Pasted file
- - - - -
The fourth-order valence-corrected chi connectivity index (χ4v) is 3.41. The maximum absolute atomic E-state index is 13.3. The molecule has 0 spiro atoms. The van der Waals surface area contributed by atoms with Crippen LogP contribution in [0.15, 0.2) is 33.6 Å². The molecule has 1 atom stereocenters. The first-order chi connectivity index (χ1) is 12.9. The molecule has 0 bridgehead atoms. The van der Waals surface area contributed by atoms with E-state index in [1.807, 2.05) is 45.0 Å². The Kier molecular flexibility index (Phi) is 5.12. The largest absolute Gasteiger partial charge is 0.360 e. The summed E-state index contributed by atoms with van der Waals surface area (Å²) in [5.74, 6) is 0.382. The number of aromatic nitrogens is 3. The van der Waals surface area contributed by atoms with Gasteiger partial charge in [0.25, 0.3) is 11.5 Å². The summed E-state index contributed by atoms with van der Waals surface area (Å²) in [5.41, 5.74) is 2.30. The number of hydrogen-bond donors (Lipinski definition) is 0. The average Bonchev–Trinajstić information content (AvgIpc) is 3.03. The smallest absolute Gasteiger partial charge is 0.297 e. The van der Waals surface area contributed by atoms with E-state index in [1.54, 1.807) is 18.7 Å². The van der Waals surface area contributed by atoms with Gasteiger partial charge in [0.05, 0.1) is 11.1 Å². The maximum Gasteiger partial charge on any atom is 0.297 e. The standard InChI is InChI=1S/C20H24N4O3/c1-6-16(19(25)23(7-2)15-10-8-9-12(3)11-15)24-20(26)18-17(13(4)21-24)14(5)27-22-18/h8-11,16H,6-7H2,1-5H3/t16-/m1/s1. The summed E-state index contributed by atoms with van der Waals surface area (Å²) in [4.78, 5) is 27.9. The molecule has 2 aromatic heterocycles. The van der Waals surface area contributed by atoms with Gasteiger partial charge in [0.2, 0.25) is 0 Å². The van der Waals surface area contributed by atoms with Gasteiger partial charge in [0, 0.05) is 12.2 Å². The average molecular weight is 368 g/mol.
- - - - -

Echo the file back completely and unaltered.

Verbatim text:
The fourth-order valence-corrected chi connectivity index (χ4v) is 3.41. The maximum absolute atomic E-state index is 13.3. The molecule has 0 spiro atoms. The van der Waals surface area contributed by atoms with Crippen LogP contribution in [0.15, 0.2) is 33.6 Å². The molecule has 1 atom stereocenters. The first-order chi connectivity index (χ1) is 12.9. The molecule has 0 bridgehead atoms. The van der Waals surface area contributed by atoms with E-state index in [1.807, 2.05) is 45.0 Å². The Kier molecular flexibility index (Phi) is 5.12. The largest absolute Gasteiger partial charge is 0.360 e. The summed E-state index contributed by atoms with van der Waals surface area (Å²) in [5.74, 6) is 0.382. The number of aromatic nitrogens is 3. The van der Waals surface area contributed by atoms with Gasteiger partial charge in [0.25, 0.3) is 11.5 Å². The summed E-state index contributed by atoms with van der Waals surface area (Å²) in [5.41, 5.74) is 2.30. The number of hydrogen-bond donors (Lipinski definition) is 0. The average Bonchev–Trinajstić information content (AvgIpc) is 3.03. The smallest absolute Gasteiger partial charge is 0.297 e. The van der Waals surface area contributed by atoms with E-state index in [1.54, 1.807) is 18.7 Å². The van der Waals surface area contributed by atoms with Gasteiger partial charge in [0.05, 0.1) is 11.1 Å². The maximum Gasteiger partial charge on any atom is 0.297 e. The standard InChI is InChI=1S/C20H24N4O3/c1-6-16(19(25)23(7-2)15-10-8-9-12(3)11-15)24-20(26)18-17(13(4)21-24)14(5)27-22-18/h8-11,16H,6-7H2,1-5H3/t16-/m1/s1. The summed E-state index contributed by atoms with van der Waals surface area (Å²) in [4.78, 5) is 27.9. The molecule has 2 aromatic heterocycles. The van der Waals surface area contributed by atoms with Gasteiger partial charge in [0.2, 0.25) is 0 Å². The van der Waals surface area contributed by atoms with Gasteiger partial charge in [0, 0.05) is 12.2 Å². The average molecular weight is 368 g/mol.